Friday, May 29, 2009

TGIF: The Rule of Lore

“This is a nation of laws not of men (and women).” We will be hearing a lot about that in the coming weeks.

The rest of TGIF, "The Rule of Lore," is here.

Sunday, May 24, 2009

Revisionist History Day, 2009

Tomorrow is Revisionist History Day, what others call Memorial Day. In that spirit, I again quote a passage from the great antiwar movie The Americanization of Emily. This AP photo is a perfect illustration.
I don't trust people who make bitter reflections about war, Mrs. Barham. It's always the generals with the bloodiest records who are the first to shout what a Hell it is. And it's always the widows who lead the Memorial Day parades . . . we shall never end wars, Mrs. Barham, by blaming it on ministers and generals or warmongering imperialists or all the other banal bogies. It's the rest of us who build statues to those generals and name boulevards after those ministers; the rest of us who make heroes of our dead and shrines of our battlefields. We wear our widows' weeds like nuns and perpetuate war by exalting its sacrifices....

My brother died at Anzio – an everyday soldier’s death, no special heroism involved. They buried what pieces they found of him. But my mother insists he died a brave death and pretends to be very proud. . . . [N]ow my other brother can’t wait to reach enlistment age. That’ll be in September. May be ministers and generals who blunder us into wars, but the least the rest of us can do is to resist honoring the institution. What has my mother got for pretending bravery was admirable? She’s under constant sedation and terrified she may wake up one morning and find her last son has run off to be brave. [Emphasis added.]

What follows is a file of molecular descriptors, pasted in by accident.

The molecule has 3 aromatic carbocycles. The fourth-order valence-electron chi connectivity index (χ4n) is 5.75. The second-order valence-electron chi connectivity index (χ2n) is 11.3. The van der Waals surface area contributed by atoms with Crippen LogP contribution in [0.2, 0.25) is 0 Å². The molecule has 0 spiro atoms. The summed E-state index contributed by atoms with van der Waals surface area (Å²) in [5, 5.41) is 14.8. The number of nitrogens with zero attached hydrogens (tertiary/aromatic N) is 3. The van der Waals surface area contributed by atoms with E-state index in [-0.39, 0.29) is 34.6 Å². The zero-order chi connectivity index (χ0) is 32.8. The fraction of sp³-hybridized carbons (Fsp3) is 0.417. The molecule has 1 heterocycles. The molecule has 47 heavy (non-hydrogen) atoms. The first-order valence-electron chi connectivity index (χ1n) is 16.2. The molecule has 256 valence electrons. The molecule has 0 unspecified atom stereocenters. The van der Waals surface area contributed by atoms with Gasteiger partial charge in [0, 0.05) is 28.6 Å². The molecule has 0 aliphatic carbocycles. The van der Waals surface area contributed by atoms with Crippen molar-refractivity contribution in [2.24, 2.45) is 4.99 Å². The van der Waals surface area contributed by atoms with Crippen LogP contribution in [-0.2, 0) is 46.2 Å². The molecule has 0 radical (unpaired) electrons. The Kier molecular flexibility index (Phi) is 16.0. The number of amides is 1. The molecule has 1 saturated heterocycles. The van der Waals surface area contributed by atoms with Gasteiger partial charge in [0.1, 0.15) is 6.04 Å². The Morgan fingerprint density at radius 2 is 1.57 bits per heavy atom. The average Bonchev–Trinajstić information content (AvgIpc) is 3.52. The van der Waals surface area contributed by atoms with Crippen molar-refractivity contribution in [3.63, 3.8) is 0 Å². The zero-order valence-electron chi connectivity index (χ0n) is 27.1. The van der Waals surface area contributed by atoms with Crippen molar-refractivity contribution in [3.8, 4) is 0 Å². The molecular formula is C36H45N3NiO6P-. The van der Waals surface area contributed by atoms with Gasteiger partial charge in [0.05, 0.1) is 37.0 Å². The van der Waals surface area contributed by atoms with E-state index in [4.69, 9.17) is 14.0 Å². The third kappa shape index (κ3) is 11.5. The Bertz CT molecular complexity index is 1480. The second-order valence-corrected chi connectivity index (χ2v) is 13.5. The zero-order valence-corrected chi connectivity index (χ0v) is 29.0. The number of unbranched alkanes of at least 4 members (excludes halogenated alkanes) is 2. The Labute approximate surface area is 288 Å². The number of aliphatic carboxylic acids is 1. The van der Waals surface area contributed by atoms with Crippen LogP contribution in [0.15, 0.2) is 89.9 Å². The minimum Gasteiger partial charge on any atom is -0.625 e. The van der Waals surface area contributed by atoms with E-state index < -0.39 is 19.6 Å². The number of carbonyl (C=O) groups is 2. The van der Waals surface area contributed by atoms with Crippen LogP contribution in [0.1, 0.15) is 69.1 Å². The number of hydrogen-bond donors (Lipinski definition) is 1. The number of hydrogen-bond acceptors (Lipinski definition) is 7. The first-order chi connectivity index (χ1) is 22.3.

Enjoy the day. I'll spend some of it reading the truth about the warfare state (Chalmers Johnson's Nemesis: The Last Days of the American Republic) and, I hope, watching Emily. Oh, and if there's time (I have to lecture today at the first FEE seminar), I'll begin Jeff Riggenbach's new book, Why American History Is Not What They Say: An Introduction to Revisionism.

I have belatedly learned that the best scene in Emily is online:

The State Is Still the Main Evil

Christopher Preble is right. Terrorism is bad, but it can't come close to the destruction that governments have wrought. "Cures" CAN be worse than the diseases they address.

The casualties caused by international terrorist incidents since September 11, 2001, and the prospects for future casualties, pale in comparison to the death and destruction that took place between August 1914 and November 1918, and again between September 1939 and August 1945.

The violence and bloodshed that can be deployed by non-state actors is an order of magnitude smaller than what could be caused by even a medium-size modern industrial state.

Can it even be compared with the Cold War, which claimed far fewer lives but lasted nearly five times longer than the two world wars combined? Again, no.

See more.

Saturday, May 23, 2009

Neocons Happy with Obama

Neocon Charles Krauthammer thinks we're witnessing "Obama in Bush Clothing." He's happy about that. Teaser:
If hypocrisy is the homage that vice pays to virtue, then the flip-flops on previously denounced anti-terror measures are the homage that Barack Obama pays to George Bush. Within 125 days, Obama has adopted with only minor modifications huge swaths of the entire, allegedly lawless Bush program.
And David Brooks points out that even Obama's better positions (Guantanamo, torture) were embraced by Bush as time wore on. It's not Bush-Cheney versus Obama. It's Bush-Obama versus Cheney.

Preventive Detention

It wouldn't be the first US preventive detention. Remember the so-called mentally ill, the forgotten victims of the (therapeutic) state.

Friday, May 22, 2009

Obama's Betrayals